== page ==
“What goes up must come down
Spinnin’ wheel got to go ‘round
Talkin’ bout your troubles it’s a cryin’ sin
Ride a painted pony
let the spinnin’ wheel spin.
The anonymous gospel story teller that we call Luke painted us a picture that supplies more than enough clues for us to figure out what is being said here. Jesus comes down from the mountain. Luke’s Jewish audience would have pricked up their ears at this, “eye, eye, wait just a minute, a rabbi comes down from the mountain, just like the prophet MOSES!!! Only Jesus isn’t carrying tablets containing the Law, Jesus comes down the mountain and tells us who we are. I don’t know about you, but I’ve been poor, and I’ve been hungry, hungry for all sorts of things, I’ve also wept buckets, buckets and buckets of tears. I’ve also been scorned, insulted, spurned and even cast out. And yes, I’m rich, rich beyond the wildest dreams of most of the people on this planet. And I am so full, so very full that in this perverse world of ours, while millions of people are starving, I’m on a diet. That’s right, I’m so wealthy that I can not only afford to go on a diet, I have to go on a diet to save my life. I may be laughing now, but I’m damn sure there will be untold grief as my life goes on. And yeah people speak well of me, but you should read what those internet trolls write about me. I’ll have you know that in some circles, I’m known as the whore of Babylon, a false-teacher, a wolf leading Christ’s flock astray. I could go on and on, but I’ll spare you the worst of it.
“You got no money and you got no home
Spinnin’ wheel all alone
Talkin’ bout your toubles and you,
You never learn
Ride a painted pony
let the spinnin’ wheel turn
I suspect that the anonymous gospel storyteller painted a picture of the level place the way that he painted it so that everyone could see themselves in that picture. In this picture of Jesus, we see a rabbi who is not prescribing the way things will be in the future, but rather the way things are now. Life is full of ups and downs, blessings and woes. And lest we be tempted to condemn some as losers and celebrate others as winners, we ought to remember that at one time or another in all of our lives, we embody all the blessings and woes that come our way. Remember, this is a description of how life is. The prescription comes after the description.
Listen to what the anonymous gospel story teller that we call Luke writes immediately after our Gospel reading: Jesus says: “To you who hear me, I say: love your enemies. Do good to those who hate you, bless those who curse you, and pray for those who mistreat you. When they slap you on one cheek, turn and give them the other; when they take your coat, let them have your shirt as well. Give to all who beg from you. When someone takes what is yours, don’t demand it back. Do to others what you would have them do to you. If you love those who love you, what credit does that do you? Even ‘sinners’ love those who love them. If you do good only to those who do good to you, what credit does that do you? Even ‘sinners’ do as much. If you lend to those you expect to repay you, what credit does that do you? Even ‘sinners’ lend to other ‘sinners,’ expecting to be repaid in full. Love your enemies and do good to them. Lend without expecting repayment, and your reward will be great. You’ll rightly be called the child of the Most HOLY, since God is good even to the ungrateful and the wicked. Be compassionate, as your loving God is compassionate.” (Luke 6: 27-36)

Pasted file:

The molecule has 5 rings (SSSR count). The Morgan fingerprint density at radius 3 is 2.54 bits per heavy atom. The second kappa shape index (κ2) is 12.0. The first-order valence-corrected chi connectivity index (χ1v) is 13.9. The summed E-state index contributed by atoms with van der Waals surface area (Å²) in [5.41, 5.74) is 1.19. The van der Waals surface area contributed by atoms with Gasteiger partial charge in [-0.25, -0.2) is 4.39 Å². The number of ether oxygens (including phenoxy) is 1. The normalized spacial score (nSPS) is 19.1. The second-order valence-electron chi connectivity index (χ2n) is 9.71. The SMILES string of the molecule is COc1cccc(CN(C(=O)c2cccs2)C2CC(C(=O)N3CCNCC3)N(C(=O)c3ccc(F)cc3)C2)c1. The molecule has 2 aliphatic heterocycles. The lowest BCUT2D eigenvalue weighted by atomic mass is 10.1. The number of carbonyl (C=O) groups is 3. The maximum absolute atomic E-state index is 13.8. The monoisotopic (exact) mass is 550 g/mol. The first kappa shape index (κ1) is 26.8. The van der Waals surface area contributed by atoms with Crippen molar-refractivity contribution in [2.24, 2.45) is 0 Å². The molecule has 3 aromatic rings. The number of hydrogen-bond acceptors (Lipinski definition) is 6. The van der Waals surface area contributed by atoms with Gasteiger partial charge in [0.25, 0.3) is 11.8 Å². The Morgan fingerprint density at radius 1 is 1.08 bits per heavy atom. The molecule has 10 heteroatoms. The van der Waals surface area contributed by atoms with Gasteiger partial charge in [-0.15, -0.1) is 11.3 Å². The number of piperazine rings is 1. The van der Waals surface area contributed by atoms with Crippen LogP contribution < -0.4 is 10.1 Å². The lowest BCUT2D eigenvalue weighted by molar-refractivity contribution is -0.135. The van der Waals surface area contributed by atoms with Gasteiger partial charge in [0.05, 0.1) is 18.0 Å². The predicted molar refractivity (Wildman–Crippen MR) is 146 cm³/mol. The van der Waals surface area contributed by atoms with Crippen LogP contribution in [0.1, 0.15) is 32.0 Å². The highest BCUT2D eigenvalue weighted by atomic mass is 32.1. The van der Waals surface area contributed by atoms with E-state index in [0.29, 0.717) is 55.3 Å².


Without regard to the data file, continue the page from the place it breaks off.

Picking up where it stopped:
Now there’s a prescription! Jesus reminds us who we are by describing how life is, ups and downs, winning and losing, celebrated and condemned, spinning wheel spinning round. What’s a body to do, when life so very full of ups and downs? Remember who you are, see who your neighbours, and yes even your enemies are doing and realize that if you are blessed, the best response you can have is be a blessing. Cause that wheel has a tendency to spin. “Be compassionate as your loving God is compassionate.” Now there’s a deity that I want to know!
I remember a story that I learned when I went to a Buddhist retreat center to learn how to meditate. Apparently, there was this student who went to the monk who was teaching meditation said, “My meditation is horrible! I feel so distracted, my legs ache, and I’m constantly falling asleep!” The monk rather matter-of-factly said: “It will pass.”
Well, a week later, wouldn’t you know it the student went back to the monk and said: “My meditation is wonderful! I feel so aware, so peaceful, so alive! It’s just wonderful!” And just as matter-of-factly as before the monk replied: “It will pass.”
Beloved, the blessings and woes of life come thick and fast, but LOVE, well LOVE is constant. As those who follow the Rabbi Jesus, let us respond to all the blessings and woes that we encounter with LOVE. Let us remember who we are, the blessed and the cursed, and let us respond to the winners and the losers, the rich and the poor, the hungry and the full, the celebrated and the cursed, the good and the bad, our neighbour and our enemies with compassion. Just as “our loving God is compassionate.”
[i]A traditional Sufi story interpreted by Paulo Coelho (2008)
[ii]Barbara Brown Taylor, “Home By Another Way” – “God’s Ferris Wheel” 1999